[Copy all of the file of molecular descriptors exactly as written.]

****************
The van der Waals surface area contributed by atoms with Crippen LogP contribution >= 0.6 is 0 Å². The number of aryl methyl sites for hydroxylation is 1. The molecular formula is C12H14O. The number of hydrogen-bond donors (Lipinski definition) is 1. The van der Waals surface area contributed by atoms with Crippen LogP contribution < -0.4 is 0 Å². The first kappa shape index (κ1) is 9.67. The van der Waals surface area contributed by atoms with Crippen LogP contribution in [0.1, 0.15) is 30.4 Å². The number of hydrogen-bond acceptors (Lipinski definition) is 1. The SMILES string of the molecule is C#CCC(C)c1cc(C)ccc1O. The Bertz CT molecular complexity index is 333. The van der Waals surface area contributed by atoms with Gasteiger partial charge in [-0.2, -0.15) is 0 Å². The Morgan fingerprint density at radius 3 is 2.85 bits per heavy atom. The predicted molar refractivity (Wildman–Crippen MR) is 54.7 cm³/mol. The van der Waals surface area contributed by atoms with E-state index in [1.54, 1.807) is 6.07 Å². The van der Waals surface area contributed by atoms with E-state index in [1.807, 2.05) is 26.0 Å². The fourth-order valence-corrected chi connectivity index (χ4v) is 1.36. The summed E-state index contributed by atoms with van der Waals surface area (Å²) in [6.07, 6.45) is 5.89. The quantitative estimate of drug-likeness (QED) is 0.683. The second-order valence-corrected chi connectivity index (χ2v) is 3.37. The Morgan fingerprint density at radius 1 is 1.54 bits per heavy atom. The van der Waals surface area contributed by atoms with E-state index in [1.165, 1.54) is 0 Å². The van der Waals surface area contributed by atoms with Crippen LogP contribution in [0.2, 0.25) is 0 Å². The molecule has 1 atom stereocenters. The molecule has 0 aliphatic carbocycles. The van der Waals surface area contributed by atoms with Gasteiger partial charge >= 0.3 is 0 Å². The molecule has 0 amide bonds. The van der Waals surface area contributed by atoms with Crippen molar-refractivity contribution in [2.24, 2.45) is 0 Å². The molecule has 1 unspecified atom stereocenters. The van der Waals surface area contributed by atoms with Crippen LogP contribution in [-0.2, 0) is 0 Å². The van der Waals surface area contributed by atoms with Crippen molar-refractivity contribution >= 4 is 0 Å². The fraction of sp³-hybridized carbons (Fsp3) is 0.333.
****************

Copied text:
The van der Waals surface area contributed by atoms with Crippen LogP contribution >= 0.6 is 0 Å². The number of aryl methyl sites for hydroxylation is 1. The molecular formula is C12H14O. The number of hydrogen-bond donors (Lipinski definition) is 1. The van der Waals surface area contributed by atoms with Crippen LogP contribution < -0.4 is 0 Å². The first kappa shape index (κ1) is 9.67. The van der Waals surface area contributed by atoms with Crippen LogP contribution in [0.1, 0.15) is 30.4 Å². The number of hydrogen-bond acceptors (Lipinski definition) is 1. The SMILES string of the molecule is C#CCC(C)c1cc(C)ccc1O. The Bertz CT molecular complexity index is 333. The van der Waals surface area contributed by atoms with Gasteiger partial charge in [-0.2, -0.15) is 0 Å². The Morgan fingerprint density at radius 3 is 2.85 bits per heavy atom. The predicted molar refractivity (Wildman–Crippen MR) is 54.7 cm³/mol. The van der Waals surface area contributed by atoms with E-state index in [1.54, 1.807) is 6.07 Å². The van der Waals surface area contributed by atoms with E-state index in [1.807, 2.05) is 26.0 Å². The fourth-order valence-corrected chi connectivity index (χ4v) is 1.36. The summed E-state index contributed by atoms with van der Waals surface area (Å²) in [6.07, 6.45) is 5.89. The quantitative estimate of drug-likeness (QED) is 0.683. The second-order valence-corrected chi connectivity index (χ2v) is 3.37. The Morgan fingerprint density at radius 1 is 1.54 bits per heavy atom. The van der Waals surface area contributed by atoms with E-state index in [1.165, 1.54) is 0 Å². The van der Waals surface area contributed by atoms with Crippen LogP contribution in [0.2, 0.25) is 0 Å². The molecule has 1 atom stereocenters. The molecule has 0 aliphatic carbocycles. The van der Waals surface area contributed by atoms with Gasteiger partial charge >= 0.3 is 0 Å². The molecule has 0 amide bonds. The van der Waals surface area contributed by atoms with Crippen molar-refractivity contribution in [2.24, 2.45) is 0 Å². The molecule has 1 unspecified atom stereocenters. The van der Waals surface area contributed by atoms with Crippen LogP contribution in [-0.2, 0) is 0 Å². The van der Waals surface area contributed by atoms with Crippen molar-refractivity contribution >= 4 is 0 Å². The fraction of sp³-hybridized carbons (Fsp3) is 0.333.